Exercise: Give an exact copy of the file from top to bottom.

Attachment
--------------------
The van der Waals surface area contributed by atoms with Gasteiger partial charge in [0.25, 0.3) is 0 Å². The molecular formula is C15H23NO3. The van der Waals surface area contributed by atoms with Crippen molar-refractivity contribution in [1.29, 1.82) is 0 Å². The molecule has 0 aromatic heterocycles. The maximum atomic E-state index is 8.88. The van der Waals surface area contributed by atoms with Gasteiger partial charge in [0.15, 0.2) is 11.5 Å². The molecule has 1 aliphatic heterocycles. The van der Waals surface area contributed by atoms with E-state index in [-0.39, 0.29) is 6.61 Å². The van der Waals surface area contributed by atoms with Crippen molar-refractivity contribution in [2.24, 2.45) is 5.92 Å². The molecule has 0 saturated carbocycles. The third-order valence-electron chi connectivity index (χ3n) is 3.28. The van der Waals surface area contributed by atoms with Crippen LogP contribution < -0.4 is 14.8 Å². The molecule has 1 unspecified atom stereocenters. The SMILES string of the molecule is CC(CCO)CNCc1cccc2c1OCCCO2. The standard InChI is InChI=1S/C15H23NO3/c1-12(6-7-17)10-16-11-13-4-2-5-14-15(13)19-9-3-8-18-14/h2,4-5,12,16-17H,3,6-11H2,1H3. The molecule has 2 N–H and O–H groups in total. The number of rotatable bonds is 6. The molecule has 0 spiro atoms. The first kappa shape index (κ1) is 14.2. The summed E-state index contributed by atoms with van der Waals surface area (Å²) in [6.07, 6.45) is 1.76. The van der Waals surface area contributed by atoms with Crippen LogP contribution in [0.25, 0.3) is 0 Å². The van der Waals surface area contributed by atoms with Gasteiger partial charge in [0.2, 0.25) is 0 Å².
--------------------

The van der Waals surface area contributed by atoms with Gasteiger partial charge in [0.25, 0.3) is 0 Å². The molecular formula is C15H23NO3. The van der Waals surface area contributed by atoms with Crippen molar-refractivity contribution in [1.29, 1.82) is 0 Å². The molecule has 0 aromatic heterocycles. The maximum atomic E-state index is 8.88. The van der Waals surface area contributed by atoms with Gasteiger partial charge in [0.15, 0.2) is 11.5 Å². The molecule has 1 aliphatic heterocycles. The van der Waals surface area contributed by atoms with E-state index in [-0.39, 0.29) is 6.61 Å². The van der Waals surface area contributed by atoms with Crippen molar-refractivity contribution in [2.24, 2.45) is 5.92 Å². The molecule has 0 saturated carbocycles. The third-order valence-electron chi connectivity index (χ3n) is 3.28. The van der Waals surface area contributed by atoms with Crippen LogP contribution < -0.4 is 14.8 Å². The molecule has 1 unspecified atom stereocenters. The SMILES string of the molecule is CC(CCO)CNCc1cccc2c1OCCCO2. The standard InChI is InChI=1S/C15H23NO3/c1-12(6-7-17)10-16-11-13-4-2-5-14-15(13)19-9-3-8-18-14/h2,4-5,12,16-17H,3,6-11H2,1H3. The molecule has 2 N–H and O–H groups in total. The number of rotatable bonds is 6. The molecule has 0 spiro atoms. The first kappa shape index (κ1) is 14.2. The summed E-state index contributed by atoms with van der Waals surface area (Å²) in [6.07, 6.45) is 1.76. The van der Waals surface area contributed by atoms with Crippen LogP contribution in [0.25, 0.3) is 0 Å². The van der Waals surface area contributed by atoms with Gasteiger partial charge in [0.2, 0.25) is 0 Å².